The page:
I'll see if I can find any references for it and I'll post them here if I do
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another_someone

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Re: A thinking machine ?
« Reply #7 on: 04/01/2006 03:30:50 »
OK, two things.

Firstly, back to the issue of rights, I would suggest that one merely has to look at the history of slavery in the British colonies in North America to see how pragmatic the application of human rights can be.  Slavery had already become an anathema in England by the 16th century, and it was something that the English chided the Spanish over – but there was a labour shortage in the colonies, so the colonists took it upon themselves to declassify, initially non-Christians, but later non-whites, as humans and hence deny their human rights – simple pragmatism.  Slavery was finally formally abolished in Britain, and later in the USA, only after the introduction of machinery that gradually proved more reliable and cheaper than slaves.

Secondly, with regard to thought.

There are two separate issues: concious thought and decision making.

Decision making is fairly straight forward, and machines do it fairly well already.  The main problems machines have at present is not with the difficulty in making decisions, but in getting enough information upon which to make the decisions.

Concious thought is, in my view, merely an aspect of language.  In effect, it is simply a way we talk to ourselves, and use the same mechanisms that we use to talk to someone else, but simply don't go through with translating that language into actual speech.  In a way, this is further supported by the fact that when we have difficulty putting our thoughts together, we either write them down (thus as if we were going to write to someone else), or find someone to explain our ideas to (and often even if that person cannot actually solve our problem for us, the very act of formalising our thoughts all the way through to speech allows us to work out what it was we were trying to think about all along).  At present, the language aspect of machine thought is still immature, but is progressing.
« Last Edit: 04/01/2006 03:54:52 by another_someone »

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Offline DoctorBeaver

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Re: A thinking machine ?
« Reply #8 on: 04/01/2006 03:37:04 »
As for true machine intelligence - I'm still very undecided about this.

I believe it comes down to the separation of brain & mind that I spoke of in the "free will" post.
If we built a machine that could apparently think for itself, how would we know that it was actually aware of its thoughts? No matter how sophisticated the machine, no matter how highly-developed its apparent self-awareness, what proof could we ever have that it really was sentient?
It was questions such as these when I was studying AI as part of my comp sci degree that prompted me to turn to psychology... and I still don't have any answers!
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another_someone

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Re: A thinking machine ?
« Reply #9 on: 04/01/2006 03:53:45 »
quote:
Originally posted by DoctorBeaver

I believe it comes down to the separation of brain & mind that I spoke of in the "free will" post.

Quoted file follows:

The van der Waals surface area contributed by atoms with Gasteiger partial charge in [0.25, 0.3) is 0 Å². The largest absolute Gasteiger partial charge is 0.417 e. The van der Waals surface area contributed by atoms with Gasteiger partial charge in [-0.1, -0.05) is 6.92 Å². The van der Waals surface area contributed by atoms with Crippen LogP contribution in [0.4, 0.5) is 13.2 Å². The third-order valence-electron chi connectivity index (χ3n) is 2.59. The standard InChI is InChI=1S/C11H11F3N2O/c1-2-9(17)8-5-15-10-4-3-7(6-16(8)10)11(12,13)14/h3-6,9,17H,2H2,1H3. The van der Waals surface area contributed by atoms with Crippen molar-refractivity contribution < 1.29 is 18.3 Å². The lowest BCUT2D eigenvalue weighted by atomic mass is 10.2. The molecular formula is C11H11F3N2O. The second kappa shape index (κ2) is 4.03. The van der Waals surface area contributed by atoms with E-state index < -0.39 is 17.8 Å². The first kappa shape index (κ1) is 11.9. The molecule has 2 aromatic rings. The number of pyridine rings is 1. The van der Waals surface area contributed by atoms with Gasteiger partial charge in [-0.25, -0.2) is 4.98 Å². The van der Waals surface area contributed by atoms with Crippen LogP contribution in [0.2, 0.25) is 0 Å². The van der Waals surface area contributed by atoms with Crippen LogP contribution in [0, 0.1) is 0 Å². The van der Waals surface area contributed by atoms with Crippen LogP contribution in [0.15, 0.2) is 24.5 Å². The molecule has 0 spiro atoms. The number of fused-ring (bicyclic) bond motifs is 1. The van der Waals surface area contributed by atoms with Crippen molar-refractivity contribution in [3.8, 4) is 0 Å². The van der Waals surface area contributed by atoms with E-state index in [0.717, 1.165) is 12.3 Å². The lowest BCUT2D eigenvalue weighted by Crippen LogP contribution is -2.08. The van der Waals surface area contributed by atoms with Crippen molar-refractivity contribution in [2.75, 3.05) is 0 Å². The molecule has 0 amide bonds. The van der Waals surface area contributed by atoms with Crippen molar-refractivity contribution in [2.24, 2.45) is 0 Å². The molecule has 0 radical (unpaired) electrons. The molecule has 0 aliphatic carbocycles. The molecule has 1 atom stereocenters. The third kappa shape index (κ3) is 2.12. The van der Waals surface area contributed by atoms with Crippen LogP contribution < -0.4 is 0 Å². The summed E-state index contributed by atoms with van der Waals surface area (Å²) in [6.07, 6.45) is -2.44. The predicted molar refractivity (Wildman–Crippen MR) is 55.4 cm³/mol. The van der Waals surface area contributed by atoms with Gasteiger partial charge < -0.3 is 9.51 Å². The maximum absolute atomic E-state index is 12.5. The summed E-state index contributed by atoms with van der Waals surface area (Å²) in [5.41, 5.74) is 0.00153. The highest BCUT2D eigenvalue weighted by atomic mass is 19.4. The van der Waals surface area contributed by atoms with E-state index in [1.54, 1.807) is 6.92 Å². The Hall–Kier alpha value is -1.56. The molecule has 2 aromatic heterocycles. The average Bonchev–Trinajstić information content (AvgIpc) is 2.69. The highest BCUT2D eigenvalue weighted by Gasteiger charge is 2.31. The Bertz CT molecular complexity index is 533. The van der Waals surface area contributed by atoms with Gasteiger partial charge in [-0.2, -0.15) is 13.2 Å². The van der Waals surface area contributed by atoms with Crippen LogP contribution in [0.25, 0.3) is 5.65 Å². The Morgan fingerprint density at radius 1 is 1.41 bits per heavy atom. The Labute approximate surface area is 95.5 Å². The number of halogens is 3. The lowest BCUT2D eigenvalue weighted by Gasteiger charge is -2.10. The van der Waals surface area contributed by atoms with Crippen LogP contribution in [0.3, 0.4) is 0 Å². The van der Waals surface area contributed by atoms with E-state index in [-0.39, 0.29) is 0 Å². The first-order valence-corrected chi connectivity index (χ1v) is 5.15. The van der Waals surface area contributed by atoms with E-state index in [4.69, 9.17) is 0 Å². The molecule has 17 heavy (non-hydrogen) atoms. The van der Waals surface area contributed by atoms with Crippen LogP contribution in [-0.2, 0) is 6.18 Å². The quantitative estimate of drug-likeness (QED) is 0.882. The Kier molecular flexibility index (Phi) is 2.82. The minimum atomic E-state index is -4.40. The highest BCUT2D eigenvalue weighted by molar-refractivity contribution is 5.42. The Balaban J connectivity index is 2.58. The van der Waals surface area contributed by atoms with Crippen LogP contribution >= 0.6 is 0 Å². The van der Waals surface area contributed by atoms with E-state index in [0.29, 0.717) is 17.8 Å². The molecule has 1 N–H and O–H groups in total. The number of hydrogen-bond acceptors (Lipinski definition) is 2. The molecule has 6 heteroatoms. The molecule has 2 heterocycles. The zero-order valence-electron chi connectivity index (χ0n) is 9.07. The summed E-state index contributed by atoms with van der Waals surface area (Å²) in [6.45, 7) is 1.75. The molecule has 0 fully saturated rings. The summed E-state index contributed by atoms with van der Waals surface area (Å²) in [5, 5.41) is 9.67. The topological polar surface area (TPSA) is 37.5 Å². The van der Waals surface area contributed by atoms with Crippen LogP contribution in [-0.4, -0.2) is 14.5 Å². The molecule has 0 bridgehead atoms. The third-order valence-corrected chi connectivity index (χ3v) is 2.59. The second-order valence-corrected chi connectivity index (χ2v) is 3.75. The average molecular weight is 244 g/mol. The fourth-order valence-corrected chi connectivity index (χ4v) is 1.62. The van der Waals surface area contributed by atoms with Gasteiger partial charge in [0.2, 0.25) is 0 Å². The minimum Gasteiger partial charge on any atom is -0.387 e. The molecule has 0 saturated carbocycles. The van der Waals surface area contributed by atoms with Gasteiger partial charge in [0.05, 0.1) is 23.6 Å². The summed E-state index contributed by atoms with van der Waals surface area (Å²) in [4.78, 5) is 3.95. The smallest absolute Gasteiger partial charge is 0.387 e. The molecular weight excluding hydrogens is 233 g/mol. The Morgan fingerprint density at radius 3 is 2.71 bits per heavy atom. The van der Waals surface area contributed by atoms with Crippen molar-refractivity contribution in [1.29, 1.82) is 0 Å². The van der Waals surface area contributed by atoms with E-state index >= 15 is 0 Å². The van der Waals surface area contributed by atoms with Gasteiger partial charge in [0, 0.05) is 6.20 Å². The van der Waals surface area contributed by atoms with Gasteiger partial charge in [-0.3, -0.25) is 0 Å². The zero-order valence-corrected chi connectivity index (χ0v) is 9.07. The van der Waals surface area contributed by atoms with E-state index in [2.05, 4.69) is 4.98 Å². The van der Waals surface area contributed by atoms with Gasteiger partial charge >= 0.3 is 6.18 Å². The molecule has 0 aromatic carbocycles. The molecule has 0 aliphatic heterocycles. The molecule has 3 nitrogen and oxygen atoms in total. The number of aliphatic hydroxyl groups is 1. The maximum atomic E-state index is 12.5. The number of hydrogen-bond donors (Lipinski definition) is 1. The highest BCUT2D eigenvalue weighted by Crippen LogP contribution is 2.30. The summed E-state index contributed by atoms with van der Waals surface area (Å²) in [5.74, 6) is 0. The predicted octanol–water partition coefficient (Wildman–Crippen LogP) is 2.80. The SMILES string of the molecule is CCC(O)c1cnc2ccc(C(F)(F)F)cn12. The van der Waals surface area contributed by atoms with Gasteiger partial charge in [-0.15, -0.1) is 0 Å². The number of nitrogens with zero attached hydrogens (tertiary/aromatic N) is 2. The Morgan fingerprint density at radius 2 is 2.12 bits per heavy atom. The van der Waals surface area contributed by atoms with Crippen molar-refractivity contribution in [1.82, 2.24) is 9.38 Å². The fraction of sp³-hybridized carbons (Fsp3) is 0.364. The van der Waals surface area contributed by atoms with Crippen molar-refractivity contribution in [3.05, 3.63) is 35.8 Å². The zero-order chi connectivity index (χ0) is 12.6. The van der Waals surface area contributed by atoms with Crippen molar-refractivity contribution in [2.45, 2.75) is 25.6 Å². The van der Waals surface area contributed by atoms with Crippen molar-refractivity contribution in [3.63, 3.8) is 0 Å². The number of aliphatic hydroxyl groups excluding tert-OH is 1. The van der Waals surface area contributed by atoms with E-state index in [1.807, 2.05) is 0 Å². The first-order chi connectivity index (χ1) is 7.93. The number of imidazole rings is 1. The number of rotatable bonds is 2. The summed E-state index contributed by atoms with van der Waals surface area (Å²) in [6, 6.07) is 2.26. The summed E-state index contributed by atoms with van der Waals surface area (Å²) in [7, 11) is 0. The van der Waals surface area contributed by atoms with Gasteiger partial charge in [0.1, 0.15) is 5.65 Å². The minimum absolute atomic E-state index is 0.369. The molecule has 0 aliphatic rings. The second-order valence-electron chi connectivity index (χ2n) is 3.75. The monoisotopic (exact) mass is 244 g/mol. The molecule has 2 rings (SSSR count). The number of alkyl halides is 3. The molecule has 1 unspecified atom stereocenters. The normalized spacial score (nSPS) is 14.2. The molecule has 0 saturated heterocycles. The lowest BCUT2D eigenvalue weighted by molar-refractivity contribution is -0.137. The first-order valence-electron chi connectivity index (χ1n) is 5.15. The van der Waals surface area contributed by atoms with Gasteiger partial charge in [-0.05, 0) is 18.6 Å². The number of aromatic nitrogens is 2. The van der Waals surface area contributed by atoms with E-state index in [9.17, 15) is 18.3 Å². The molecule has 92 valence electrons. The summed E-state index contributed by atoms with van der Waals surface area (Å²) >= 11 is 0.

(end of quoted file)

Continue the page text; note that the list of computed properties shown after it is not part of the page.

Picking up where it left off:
If we built a machine that could apparently think for itself, how would we know that it was actually aware of its thoughts? No matter how sophisticated the machine, no matter how highly-developed its apparent self-awareness, what proof could we ever have that it really was sentient?
It was questions such as these when I was studying AI as part of my comp sci degree that prompted me to turn to psychology... and I still don't have any answers!



The problem is how can you prove such about human beings?

Simply saying that we behave as if we were sentient only raises the same questions as you raise about machine intelligence.

The fact that we tell ourselves that we are sentient is merely to tell us about our use of language and about the way we model the world and our place in it.  Both language and models can be deceptive.

If I told you that I was the voice of God, and no matter how much I may believe it, would it make it true?

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Offline DoctorBeaver

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Re: A thinking machine ?
« Reply #10 on: 04/01/2006 04:07:51 »
another_someone - I totally agree. And this is 1 of the fundamental problems with any discussion about AI... how can we recognise in others (and I will include machines in the term "others") that which we cannot define in ourselves?
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Offline neilep

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Re: A thinking machine ?
« Reply #11 on: 04/01/2006 04:27:56 »
Perhaps we are designed to not discover the truth about ourselves. Maybe it's an impossibility !  However, I believe that in  our distant future , the decision  to reconcile the problems of deciding about sentience will be fundamental .

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another_someone

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Re: A thinking machine ?
« Reply #12 on: 04/01/2006 04:55:11 »
quote:
Originally posted by neilep

Perhaps we are designed to not discover the truth about ourselves. Maybe it's an impossibility !



Nature is by nature (sorry) pragmatic – it designs into things only as much as is required.  Why would we (from the perspective of humans as a functioning animal) need to know the true answer to this?

Nature gave us the presumption that we are somehow different from other animals, but then I suspect it gave other animals that same presumption that they were somehow different from each other (and from us).  Once we have that presumption, and combined with the use of language and logic, we have tried desperately to justify that presumption with some framework of language and logic – and every time we thought we had an answer, we found facts that undermined that answer.  My own feeling is that the fault lies with the primary assumption, not with the logic that fails to find an answer.  The assumption was a pragmatic utility (just as religion has so often been), but not a physical truth.